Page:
Restaurant "Safety"

By Adam Glasgow - 11/5/2016

A Recipe for Successful Dining Out

 “Let’s go out to dinner!” The siren song of temptation resonates for us all at one time or another.  Restaurants hold so much allure; their appeal is endless. Eating out means no cooking and no clean up. Restaurant dining is an adventure and a fun activity with family and friends. It’s social. It’s relaxing. It is a chance to try new dishes and interesting foods. Restaurants even hold some cache – we like to say we tried the newest “in” place or tasted the new hip cuisine. Some restaurants hold memories from childhood or remind of us of meaningful events. We all have special places we go to that just make us feel good.

DON’T WORRY…. I am not going to tell you that you should not be going out to eat.  But I am going to give you some tips about how to do it and still be true to your weight loss goals.


1.     Pick your restaurant wisely. Pick a restaurant that you know offers healthy options. This might mean avoiding restaurants with names like “All Pasta, All The Time” or “If You Can Eat It, We Can Fry It.” Other than fast food restaurants, most places will have some healthy alternatives such as grilled or baked chicken, meat or fish or even a good salad bar.  Read reviews on Trip Advisor or even Bariatric websites.  Talk to folks who may have been there.  Try to find out if it is a “weight loss friendly” establishment.

2.     Plan your order in advance. Find the restaurant’s menu on line before you go and decide what you will order. Sure, it might take a tiny bit of the fun out of the experience, but it will also alleviate the pressure of making an unhealthy decision in the moment when you are hungry and inclined to just give into your cravings. Studies show that the further in advance we make decisions about what to eat, the healthier our choices are likely to be.

3.     Order “off” the menu. If you find that your healthy options are limited (and by healthy, I mean protein and vegetables), don’t be afraid to request the kitchen accommodate your needs. Most restaurants will happily grill a chicken breast and provide steamed vegetables, even if they do not appear on the menu that way. Restaurants typically offer grilled chicken on salads and vegetables as part of other dishes, so preparing them for you should not be out of the ordinary. If it makes you more comfortable, you can simply tell your server you have “dietary restrictions.”  Always keep your “special menu request card” handy.  We provide them and they document your status as a weight loss surgery patient and encourage restaurants to honor your needs.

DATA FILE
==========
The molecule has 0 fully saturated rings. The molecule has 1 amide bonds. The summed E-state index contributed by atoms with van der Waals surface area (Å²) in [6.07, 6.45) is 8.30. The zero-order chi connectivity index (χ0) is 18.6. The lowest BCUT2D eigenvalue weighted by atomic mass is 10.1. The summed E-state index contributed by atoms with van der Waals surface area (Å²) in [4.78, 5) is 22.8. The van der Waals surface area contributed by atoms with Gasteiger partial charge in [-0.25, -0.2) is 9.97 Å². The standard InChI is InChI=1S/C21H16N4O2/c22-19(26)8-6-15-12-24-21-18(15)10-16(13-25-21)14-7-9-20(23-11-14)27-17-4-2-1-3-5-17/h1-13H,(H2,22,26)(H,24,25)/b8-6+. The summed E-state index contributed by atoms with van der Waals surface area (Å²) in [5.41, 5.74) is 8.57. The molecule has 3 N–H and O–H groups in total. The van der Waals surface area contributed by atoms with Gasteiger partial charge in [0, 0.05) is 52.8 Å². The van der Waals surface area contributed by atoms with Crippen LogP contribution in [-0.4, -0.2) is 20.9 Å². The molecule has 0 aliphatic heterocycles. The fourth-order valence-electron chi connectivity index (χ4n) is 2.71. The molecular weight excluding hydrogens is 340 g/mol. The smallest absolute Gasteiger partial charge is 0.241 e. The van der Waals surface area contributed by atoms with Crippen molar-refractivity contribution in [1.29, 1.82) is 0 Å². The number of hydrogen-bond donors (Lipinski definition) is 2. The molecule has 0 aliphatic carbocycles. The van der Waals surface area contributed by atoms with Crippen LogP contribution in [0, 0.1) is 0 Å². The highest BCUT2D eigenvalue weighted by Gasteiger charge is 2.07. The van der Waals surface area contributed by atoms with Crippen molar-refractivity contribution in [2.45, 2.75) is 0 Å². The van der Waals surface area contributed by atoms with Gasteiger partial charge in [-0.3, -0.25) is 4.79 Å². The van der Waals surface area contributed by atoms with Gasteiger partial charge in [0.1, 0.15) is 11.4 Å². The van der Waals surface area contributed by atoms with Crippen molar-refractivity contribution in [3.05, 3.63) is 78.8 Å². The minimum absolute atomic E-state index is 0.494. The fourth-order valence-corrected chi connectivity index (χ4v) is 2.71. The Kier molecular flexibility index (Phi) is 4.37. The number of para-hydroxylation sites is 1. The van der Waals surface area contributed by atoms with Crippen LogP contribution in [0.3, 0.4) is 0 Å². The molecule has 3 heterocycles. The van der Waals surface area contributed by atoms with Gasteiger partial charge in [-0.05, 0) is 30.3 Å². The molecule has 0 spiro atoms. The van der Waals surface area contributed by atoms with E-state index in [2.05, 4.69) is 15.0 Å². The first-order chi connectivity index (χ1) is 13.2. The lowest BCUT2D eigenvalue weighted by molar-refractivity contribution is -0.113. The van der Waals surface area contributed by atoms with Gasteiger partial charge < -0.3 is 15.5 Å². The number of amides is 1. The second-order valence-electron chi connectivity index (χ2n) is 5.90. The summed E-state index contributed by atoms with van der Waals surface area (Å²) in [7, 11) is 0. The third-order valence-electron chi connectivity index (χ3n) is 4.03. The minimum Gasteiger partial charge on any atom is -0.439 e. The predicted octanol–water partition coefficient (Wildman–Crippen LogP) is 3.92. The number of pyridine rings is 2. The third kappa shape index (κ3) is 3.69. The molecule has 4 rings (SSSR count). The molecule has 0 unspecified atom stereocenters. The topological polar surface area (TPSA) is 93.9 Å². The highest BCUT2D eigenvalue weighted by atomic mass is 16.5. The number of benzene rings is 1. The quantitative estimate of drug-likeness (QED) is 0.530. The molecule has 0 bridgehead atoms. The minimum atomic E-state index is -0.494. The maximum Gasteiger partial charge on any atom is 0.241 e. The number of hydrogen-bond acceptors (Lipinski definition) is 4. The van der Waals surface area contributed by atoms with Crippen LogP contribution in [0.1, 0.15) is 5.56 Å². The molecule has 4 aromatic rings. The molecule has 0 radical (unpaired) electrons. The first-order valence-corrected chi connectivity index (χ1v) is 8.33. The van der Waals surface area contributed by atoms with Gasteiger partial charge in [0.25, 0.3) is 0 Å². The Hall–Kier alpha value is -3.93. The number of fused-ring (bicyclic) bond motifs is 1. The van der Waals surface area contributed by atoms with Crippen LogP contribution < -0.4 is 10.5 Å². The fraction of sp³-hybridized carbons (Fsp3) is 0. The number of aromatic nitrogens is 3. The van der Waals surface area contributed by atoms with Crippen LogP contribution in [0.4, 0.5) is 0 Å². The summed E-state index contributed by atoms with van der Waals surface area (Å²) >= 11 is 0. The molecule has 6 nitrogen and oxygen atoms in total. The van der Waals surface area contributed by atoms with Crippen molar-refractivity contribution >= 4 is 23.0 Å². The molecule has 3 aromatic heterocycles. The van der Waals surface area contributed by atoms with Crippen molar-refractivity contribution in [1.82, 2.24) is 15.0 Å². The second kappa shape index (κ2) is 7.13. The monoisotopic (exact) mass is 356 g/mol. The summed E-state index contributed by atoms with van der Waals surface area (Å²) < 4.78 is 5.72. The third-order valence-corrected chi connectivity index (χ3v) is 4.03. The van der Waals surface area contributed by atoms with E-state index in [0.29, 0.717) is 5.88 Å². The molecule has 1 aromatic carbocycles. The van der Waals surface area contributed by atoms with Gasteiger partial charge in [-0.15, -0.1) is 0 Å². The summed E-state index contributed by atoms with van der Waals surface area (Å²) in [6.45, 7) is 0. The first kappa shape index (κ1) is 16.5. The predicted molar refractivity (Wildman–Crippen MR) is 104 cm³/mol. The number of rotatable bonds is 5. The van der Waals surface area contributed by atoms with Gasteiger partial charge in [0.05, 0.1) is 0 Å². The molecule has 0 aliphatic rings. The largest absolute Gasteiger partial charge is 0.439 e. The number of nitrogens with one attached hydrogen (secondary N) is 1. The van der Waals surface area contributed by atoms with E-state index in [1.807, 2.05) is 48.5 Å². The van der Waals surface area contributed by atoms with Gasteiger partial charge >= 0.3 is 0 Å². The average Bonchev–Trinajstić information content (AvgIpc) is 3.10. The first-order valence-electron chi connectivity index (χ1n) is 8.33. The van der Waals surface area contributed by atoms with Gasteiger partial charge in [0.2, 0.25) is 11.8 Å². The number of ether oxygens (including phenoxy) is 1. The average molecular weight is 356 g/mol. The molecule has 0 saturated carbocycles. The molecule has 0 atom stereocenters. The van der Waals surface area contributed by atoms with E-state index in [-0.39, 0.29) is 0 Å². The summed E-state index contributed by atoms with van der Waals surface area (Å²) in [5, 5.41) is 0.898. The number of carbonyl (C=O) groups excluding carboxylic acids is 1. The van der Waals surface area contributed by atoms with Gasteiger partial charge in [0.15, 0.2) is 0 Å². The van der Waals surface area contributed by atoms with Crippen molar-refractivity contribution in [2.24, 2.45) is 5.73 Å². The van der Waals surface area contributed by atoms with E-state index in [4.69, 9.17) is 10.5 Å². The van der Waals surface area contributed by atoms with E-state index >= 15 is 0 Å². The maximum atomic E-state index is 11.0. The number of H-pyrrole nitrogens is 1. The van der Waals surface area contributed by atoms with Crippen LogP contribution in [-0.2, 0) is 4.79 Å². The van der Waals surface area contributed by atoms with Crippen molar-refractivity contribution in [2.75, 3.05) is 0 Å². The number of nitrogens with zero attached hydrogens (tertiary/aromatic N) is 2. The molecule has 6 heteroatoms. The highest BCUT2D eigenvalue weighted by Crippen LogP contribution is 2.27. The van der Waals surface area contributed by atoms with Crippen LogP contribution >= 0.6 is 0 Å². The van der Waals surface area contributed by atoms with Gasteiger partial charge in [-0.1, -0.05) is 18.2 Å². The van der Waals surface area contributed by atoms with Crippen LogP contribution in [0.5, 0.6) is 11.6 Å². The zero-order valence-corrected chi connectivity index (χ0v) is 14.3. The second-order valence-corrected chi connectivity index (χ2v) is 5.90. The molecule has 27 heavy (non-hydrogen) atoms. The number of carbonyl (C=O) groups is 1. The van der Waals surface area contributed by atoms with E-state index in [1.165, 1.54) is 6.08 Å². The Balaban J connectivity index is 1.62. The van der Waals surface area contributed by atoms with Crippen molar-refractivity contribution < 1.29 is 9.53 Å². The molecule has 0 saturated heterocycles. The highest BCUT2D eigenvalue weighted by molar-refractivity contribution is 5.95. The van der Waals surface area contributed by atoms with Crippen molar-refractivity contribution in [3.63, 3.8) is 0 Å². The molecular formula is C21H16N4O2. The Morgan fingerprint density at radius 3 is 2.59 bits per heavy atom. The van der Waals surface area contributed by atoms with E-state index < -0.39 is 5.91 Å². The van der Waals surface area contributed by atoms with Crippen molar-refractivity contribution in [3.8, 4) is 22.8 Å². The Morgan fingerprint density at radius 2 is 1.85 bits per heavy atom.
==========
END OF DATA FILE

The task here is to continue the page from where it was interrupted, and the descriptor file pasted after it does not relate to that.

4.     Make substitutions. If your meal comes with potatoes, rice or other carbs you are hoping to avoid, simply ask if the restaurant can make a substitution and provide vegetables or a side salad instead. If you end up in a fussy, “no substitutions” type place, then just tell them to take their French Fries and…. (Only kidding. Sort of.)

5.     Decline the bread. Restaurants that offer bread before the meal are a killer. If you are with close family members (who are willing to accommodate you), let your server know right away that no bread is needed. Removing the temptation is the easiest route. Of course that is not always possible when others you are with want the bread. In that case, just move it as far away as possible and remind yourself “it’s just bread.” You have had it before and it’s really not that exciting.

6.     Control your portion size. If you order a full size portion, consider dividing it in half before you even begin eating. Some people even like to ask for a takeout box for half their meal before they start. You will be happy to have the second half the next day. Another option is to order from the children’s menu. While some restaurants seem only to have “chicken finger” type options on their kids’ menus (why is that?), others have more variety.  As I mentioned before, at our patients’ request, we had special cards made that you can present to restaurants to order from the children’s menu. Feel free to pick some up when you are next in.

7.     Don’t drink your calories. Try to avoid soda, juice and alcohol which can add unnecessarily to your calorie count and your hunger level. Good substitutes? Water with lemon or seltzers if you need (and can tolerate) the fizz.

8.     Skip dessert. Save your money and your calories. Unless you are at a particularly special place, most restaurants don’t bake their own desserts. While the “gooey chocolate peanut butter upside down trifle cake” may sound like heaven, chances are it is made by a mass distributor and contains lots of chemicals and preservatives and started out frozen in a box. Did I ruin it for you? If you are craving a sweet end to your meal, try a kiddie size or a  fat free frozen yogurt at your local ice cream shop after dinner to take the edge off and extend the fun of your evening.

9.     Discuss your plan with your dining companion beforehand. If you are dining with a family member or friend, and feel comfortable doing so, let him or her know how you plan to handle your meal before you go. Asking your companion not to offer you a taste of his or her meal, or encourage you to order something else, might fend off a stressful moment before it arrives. And don’t be pressured by the saboteurs…. they are out there but their “concerns” about your food choices often have more to do with them than with you.


Bon Appetite!  Enjoy.  Eating out can be fun and successful if you remember these tips and use them to your advantage.  Good luck and have fun.

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